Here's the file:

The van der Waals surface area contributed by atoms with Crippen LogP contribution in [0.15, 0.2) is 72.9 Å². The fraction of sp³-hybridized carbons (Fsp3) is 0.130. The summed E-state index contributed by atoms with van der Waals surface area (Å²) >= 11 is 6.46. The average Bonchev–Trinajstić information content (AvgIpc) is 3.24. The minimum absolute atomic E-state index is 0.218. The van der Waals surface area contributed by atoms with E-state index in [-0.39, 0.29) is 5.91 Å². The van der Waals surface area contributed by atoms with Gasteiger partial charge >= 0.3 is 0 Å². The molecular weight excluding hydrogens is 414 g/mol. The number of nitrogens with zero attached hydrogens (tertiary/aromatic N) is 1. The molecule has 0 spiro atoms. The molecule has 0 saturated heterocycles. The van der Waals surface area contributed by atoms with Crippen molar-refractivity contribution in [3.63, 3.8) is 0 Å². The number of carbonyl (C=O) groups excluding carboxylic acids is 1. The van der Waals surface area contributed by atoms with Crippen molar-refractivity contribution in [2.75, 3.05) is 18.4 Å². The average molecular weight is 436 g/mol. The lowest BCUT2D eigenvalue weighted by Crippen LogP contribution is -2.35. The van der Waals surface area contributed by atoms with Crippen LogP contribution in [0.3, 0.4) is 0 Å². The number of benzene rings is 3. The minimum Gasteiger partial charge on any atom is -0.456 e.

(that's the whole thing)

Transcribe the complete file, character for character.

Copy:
The van der Waals surface area contributed by atoms with Crippen LogP contribution in [0.15, 0.2) is 72.9 Å². The fraction of sp³-hybridized carbons (Fsp3) is 0.130. The summed E-state index contributed by atoms with van der Waals surface area (Å²) >= 11 is 6.46. The average Bonchev–Trinajstić information content (AvgIpc) is 3.24. The minimum absolute atomic E-state index is 0.218. The van der Waals surface area contributed by atoms with E-state index in [-0.39, 0.29) is 5.91 Å². The van der Waals surface area contributed by atoms with Gasteiger partial charge >= 0.3 is 0 Å². The molecular weight excluding hydrogens is 414 g/mol. The number of nitrogens with zero attached hydrogens (tertiary/aromatic N) is 1. The molecule has 0 spiro atoms. The molecule has 0 saturated heterocycles. The van der Waals surface area contributed by atoms with Crippen molar-refractivity contribution in [3.63, 3.8) is 0 Å². The number of carbonyl (C=O) groups excluding carboxylic acids is 1. The van der Waals surface area contributed by atoms with Crippen molar-refractivity contribution in [2.75, 3.05) is 18.4 Å². The average molecular weight is 436 g/mol. The lowest BCUT2D eigenvalue weighted by Crippen LogP contribution is -2.35. The van der Waals surface area contributed by atoms with Crippen LogP contribution in [0.3, 0.4) is 0 Å². The number of benzene rings is 3. The minimum Gasteiger partial charge on any atom is -0.456 e.